“Pa?” Ben at once bent over Joe’s bed. “How did… you find me?” Joe asked.

“I didn’t really think you would have sent Cochise home alone,” Ben replied, twinkling slightly, “especially when he was hopping lame.”

“Is he all right?” Joe asked, making a move to sit up but aborting it before Ben could even put his hand out.

“I haven’t checked him over that carefully,” Ben admitted. “But Charlie was taking care of him and you know that he dotes on that horse almost as much as you do.” A faint smile crossed Joe’s face – the response he had been aiming for.

As Hop Sing came into the room with some warm water, Ben looked worriedly at Joe’s shoulder. He wasn’t sure if he should attempt to put Joe’s shoulder back into place or not. It was something he had done before, although not to Joe, but he had hated doing it and he would especially hate having to subject Joe to the pain.

“Charlie say he send for doctor,” Hop Sing informed his employer as he set the basin down on the bedside table.

“Thank goodness,” Ben breathed. That was a weight off his mind. If Paul could get there at all, that was. Putting that unpleasant idea out of his head, Ben set about washing Joe’s hands and face and cleaning up the superficial grazes on his legs. Joe mostly dozed through his ministrations, although he winced several times. The warmth was making Joe very sleepy. He just wanted to let go and drift away.

“Joe?” The voice was persistent and Joe reluctantly opened his eyes. Ben was leaning over him, stroking the hair back from his forehead. “I think you should stay awake, son, at least until the doctor has seen you. That’s quite a nasty bump on the head you got from somewhere.” His finger hovered over the bruised lump on Joe’s temple.

“Probably when I came off Cochise,” Joe murmured, sleepily. “I fell through a snow bank. Nearly landed in the stream.”

“You sure know how to comfort your old father, don’t you?” Ben teased, although he was instantly aware of what would have happened had Joe landed in the stream.

“I try hard,” Joe replied, with mock modesty. He moved restlessly in the bed and cried out as his shoulder sent daggers of pain through him. “It hurts, Pa,” he complained when he had caught his breath again.

“I know,” Ben soothed. He felt helpless. He hated seeing his sons in pain. Casting around for something to take Joe’s mind off his woes, Ben asked, “How did your thinking go, son?”

“My thinking?” Joe looked blank for a minute before his father’s meaning sank in. “Oh, about Adam. It went real well, Pa.” Joe moved slightly to a more comfortable position. His eyes took on a far away look. “I was afraid,” he admitted, in a low voice. “I was afraid of everything changing forever when Adam left. It felt like I was standing on the edge of a cliff and no one was there to catch me. Like I had to be the grown up because Adam wasn’t around to do that, and I was used to him being there.” Joe focused on Ben, who was listening intently. “I wondered if it was something that I had done that made Adam want to leave, but I realize that it wasn’t.”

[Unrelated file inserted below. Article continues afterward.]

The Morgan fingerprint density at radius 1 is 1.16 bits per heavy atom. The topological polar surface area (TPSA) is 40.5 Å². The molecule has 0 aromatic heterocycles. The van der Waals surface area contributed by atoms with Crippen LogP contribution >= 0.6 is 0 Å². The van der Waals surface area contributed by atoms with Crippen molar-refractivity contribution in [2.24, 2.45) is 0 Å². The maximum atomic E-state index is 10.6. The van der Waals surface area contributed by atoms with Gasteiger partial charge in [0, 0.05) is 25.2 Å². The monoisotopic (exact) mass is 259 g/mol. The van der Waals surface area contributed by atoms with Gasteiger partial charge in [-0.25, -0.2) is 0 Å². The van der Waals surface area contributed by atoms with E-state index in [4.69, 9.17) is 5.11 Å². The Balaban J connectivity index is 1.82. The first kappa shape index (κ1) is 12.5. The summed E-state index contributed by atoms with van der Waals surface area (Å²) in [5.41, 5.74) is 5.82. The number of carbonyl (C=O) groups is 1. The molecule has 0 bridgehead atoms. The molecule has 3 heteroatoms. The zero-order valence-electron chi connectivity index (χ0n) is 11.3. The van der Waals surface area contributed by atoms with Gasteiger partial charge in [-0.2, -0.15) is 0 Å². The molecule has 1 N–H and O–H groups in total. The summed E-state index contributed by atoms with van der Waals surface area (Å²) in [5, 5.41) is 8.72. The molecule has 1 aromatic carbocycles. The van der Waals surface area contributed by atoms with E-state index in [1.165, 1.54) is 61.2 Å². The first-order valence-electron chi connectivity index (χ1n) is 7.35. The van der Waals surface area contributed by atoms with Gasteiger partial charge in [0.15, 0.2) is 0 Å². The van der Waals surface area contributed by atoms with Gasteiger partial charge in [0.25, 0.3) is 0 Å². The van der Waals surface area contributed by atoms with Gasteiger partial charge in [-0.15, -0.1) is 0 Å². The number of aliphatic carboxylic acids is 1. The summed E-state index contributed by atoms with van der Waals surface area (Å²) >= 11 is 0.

“It wasn’t anything any of us had done,” Ben agreed, seeing from the corner of his eye that Hoss had silently joined them. “It was just something in Adam.”

“I know that now,” Joe nodded. “It just took me a bit longer to get my head around it. No,” he corrected himself instantly. “My head knew that; my heart didn’t.” Joe glanced at Hoss, who nodded.

“We all felt the same, Joe,” Hoss told him. He walked over to sit on the chair by the bed. Ben was still perched on the edge of the bed. “But Adam ain’t been happy here fer a while an’ it had nothing ta do wi’ us.”

Outside in the yard, they could hear voices and Joe knew that it was most likely the doctor arriving. He was relieved to think that his shoulder would soon be back in place, although he dreaded the actual procedure. As Ben made a move to rise, Joe took hold of his arm. “I’m sorry for Adam, you know,” he continued. “I’m sorry he didn’t find what he wanted here.”

“So am I,” Ben agreed. “Very sorry. I built this ranch for you boys.”

“I’m not going anywhere,” Joe averred. He allowed Ben to get up, not adding that although he understood why Adam had left, he had been badly hurt by it. He couldn’t articulate the hurt and so he chose not to mention it. He had mourned for Adam; he had let him go.

Understanding was for the future.


Standing at his hotel window in Boston, Adam looked down on the city. It had changed since he had last been there. He looked down at his clothes and knew that he would have to go shopping in the morning. His clothes were sadly dated and singled him out as a ‘country boy’. It wasn’t a feeling Adam relished.

Walking the streets the next day, Adam found unexpected freedom in being unknown. It was liberating. He hurriedly did the shopping he needed to and returned to the hotel to change. His old clothes he threw out.

Looking at his reflection in the mirror, Adam saw a city gent a million miles from the Ponderosa. He looked completely different from his ranch persona and Adam was pleased. He grinned at his reflection and turned around to admire the back of the suit.

I must ask Joe if he likes this suit, Adam thought and caught himself. Joe wasn’t there; Joe was thousands of miles away.

Adam felt like he was standing at the edge of a precipice as the loneliness roiled in his stomach.